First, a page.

This whole process happens before the product reaches the store. If there are products that are faulty - a stain or scratch or even oil dot on some fabric, for example, the product will have to be replaced or even cancelled. If there is a missing button, a single stitch missing or anything more than 1mm out, realize that there is a team of QC personnel there whose job is to catch these mistakes. There is a whole industry out there set up to weed out bad quality, so it’s a serious thing if your quality doesn’t adhere to Japanese strict guidelines.
Seph Bagasao ensures that every BAGASÁO is an investment piece – not just a display of unique design but also excellent craftsmanship. Every visible stitch or loose thread is done deliberately, and there’s no room for error.
I always suggest that the first time you ship to Japan, do the QC yourself – not just counting, but meticulously checking each product inside and out. If there are hand-stitched items or items with imperfections on purpose, the QC will need to be informed beforehand and it should be accompanied by some kind of a ticket or waiver.
Here’s a simple checklist to keep in mind as you are sampling your collection:
- Are the fabrications soft and flawless?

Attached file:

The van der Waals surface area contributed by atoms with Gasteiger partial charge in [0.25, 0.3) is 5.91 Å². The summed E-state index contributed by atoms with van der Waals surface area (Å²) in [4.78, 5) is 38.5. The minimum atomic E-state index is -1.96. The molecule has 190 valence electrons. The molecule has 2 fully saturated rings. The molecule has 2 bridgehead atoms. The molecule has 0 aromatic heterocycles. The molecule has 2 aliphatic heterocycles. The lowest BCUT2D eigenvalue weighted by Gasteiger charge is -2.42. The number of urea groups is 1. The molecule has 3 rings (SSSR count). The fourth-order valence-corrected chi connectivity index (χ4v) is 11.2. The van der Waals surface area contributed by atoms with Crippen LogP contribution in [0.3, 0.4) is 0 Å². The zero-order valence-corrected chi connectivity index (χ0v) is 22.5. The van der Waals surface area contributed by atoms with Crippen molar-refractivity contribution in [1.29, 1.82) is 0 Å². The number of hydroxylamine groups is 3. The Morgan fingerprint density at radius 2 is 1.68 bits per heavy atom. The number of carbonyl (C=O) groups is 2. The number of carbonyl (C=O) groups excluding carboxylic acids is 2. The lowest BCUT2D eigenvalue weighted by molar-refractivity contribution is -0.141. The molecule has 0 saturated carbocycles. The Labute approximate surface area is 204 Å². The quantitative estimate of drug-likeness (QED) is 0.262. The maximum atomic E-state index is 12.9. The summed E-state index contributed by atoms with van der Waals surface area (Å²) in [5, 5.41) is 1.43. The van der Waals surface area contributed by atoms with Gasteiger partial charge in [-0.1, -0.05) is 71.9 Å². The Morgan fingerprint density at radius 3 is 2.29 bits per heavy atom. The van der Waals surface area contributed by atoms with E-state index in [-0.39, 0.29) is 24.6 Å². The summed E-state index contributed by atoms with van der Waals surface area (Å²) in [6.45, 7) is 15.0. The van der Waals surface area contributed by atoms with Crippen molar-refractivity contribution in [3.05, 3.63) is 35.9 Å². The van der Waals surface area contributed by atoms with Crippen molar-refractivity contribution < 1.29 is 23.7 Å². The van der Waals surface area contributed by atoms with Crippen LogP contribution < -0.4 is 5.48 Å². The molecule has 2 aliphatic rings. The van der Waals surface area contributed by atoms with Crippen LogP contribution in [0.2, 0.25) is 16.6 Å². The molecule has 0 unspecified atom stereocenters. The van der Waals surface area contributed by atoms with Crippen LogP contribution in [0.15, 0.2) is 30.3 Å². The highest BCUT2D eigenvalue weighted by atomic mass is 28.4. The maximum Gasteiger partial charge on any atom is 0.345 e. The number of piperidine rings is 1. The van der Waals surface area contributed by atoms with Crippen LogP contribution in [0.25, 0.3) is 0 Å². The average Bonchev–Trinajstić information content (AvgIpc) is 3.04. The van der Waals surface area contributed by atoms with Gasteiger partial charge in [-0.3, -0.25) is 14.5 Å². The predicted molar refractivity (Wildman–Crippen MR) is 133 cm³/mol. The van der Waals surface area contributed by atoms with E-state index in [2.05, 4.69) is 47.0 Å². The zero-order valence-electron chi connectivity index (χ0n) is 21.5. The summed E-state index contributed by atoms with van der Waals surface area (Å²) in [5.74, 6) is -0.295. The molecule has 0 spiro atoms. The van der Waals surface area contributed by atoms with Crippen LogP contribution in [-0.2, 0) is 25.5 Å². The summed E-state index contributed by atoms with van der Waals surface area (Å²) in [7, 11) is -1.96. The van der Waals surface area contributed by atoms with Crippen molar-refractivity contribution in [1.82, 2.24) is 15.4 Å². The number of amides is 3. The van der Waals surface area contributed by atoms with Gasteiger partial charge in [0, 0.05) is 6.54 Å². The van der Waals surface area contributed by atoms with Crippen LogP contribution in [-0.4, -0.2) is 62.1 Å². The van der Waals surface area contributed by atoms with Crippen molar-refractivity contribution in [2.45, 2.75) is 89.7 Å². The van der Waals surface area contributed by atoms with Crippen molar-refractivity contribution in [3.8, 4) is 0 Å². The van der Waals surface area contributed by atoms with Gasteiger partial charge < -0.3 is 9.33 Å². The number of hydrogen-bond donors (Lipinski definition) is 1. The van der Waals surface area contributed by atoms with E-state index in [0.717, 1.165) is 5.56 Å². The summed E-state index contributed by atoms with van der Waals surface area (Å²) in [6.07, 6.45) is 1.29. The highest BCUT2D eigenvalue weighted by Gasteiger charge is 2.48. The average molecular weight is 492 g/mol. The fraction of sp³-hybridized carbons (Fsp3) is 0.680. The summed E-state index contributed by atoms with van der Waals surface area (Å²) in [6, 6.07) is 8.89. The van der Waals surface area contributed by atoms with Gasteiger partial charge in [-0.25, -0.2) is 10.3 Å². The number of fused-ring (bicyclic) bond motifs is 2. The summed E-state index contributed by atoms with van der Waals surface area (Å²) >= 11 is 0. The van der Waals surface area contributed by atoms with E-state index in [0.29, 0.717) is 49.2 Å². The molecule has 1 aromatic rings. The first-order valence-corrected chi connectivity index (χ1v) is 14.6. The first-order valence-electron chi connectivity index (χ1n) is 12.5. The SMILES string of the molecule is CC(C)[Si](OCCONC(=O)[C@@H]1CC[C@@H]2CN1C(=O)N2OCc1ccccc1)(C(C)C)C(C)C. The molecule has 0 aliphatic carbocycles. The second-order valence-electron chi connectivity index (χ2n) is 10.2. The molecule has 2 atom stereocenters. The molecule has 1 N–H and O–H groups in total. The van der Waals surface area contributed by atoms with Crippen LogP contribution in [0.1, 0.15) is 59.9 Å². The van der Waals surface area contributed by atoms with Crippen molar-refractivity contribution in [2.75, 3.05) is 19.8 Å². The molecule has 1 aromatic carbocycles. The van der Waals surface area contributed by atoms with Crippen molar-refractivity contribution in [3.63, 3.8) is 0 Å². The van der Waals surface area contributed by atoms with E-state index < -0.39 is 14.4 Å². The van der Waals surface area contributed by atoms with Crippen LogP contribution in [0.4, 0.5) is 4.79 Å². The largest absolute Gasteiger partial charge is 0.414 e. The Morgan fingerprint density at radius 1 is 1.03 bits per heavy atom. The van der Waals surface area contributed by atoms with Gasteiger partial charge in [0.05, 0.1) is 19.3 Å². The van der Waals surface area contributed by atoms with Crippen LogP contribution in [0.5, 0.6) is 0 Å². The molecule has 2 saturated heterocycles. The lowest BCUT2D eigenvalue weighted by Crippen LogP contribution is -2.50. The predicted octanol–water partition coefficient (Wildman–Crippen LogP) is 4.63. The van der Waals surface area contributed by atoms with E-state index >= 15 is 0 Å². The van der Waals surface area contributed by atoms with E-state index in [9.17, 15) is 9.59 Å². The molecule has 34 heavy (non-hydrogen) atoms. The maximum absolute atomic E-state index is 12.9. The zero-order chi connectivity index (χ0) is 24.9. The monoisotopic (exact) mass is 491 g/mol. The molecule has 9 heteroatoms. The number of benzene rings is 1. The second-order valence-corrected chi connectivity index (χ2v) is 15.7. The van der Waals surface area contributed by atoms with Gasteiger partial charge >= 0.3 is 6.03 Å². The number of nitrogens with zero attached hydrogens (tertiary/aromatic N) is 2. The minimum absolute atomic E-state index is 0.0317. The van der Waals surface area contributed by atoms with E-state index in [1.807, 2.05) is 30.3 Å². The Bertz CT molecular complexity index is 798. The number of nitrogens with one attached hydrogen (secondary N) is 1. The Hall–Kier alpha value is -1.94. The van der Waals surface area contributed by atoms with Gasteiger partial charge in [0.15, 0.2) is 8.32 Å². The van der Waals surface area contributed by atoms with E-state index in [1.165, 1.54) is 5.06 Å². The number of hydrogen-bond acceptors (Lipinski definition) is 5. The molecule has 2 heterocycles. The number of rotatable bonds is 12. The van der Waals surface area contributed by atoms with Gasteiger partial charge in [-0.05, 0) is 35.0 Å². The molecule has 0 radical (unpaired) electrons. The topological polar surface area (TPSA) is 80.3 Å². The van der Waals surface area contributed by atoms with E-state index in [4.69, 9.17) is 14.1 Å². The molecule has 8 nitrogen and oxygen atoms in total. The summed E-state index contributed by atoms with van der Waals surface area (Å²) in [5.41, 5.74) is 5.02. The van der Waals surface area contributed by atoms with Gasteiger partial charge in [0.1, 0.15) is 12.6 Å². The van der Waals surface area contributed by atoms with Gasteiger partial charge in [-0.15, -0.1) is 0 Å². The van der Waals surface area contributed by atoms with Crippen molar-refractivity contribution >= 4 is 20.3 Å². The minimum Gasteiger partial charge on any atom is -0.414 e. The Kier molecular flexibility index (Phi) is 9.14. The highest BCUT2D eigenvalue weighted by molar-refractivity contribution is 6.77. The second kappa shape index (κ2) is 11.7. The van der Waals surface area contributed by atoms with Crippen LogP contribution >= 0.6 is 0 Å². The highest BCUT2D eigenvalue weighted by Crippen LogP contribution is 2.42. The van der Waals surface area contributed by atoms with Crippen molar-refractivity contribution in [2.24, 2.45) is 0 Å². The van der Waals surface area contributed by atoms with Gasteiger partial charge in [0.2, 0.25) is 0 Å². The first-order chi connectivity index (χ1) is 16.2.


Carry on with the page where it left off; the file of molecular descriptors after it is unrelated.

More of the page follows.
- Is the finishing perfect or even exceptional?
- Is your branding and tagging appealing?
- Are there any loose threads or imperfections?
- Is there any part of the garment or product that rubs or irritates the skin?
- Is this product good enough that you would buy it yourself?
Because quality isn’t just about what you see, but it is about what is hidden from the eye as well, and this is what constitutes a great garment or product for a Japanese buyer. Don’t take shortcuts and don’t play tricks, because in the long run, it is an essential business practice what will take your brand onto the next level.
Check out other articles for this series:
Jason Lee Coates is a prominent fashion stylist, magazine editor and fashion agent based in Tokyo, Japan. He, along with H3O Fashion Bureau co-director Hirohito Suzuki and fashion consultant Tetta Ortiz-Matera, has been mentoring the eight Filipino designers of CITEM’s PHx TOKYO.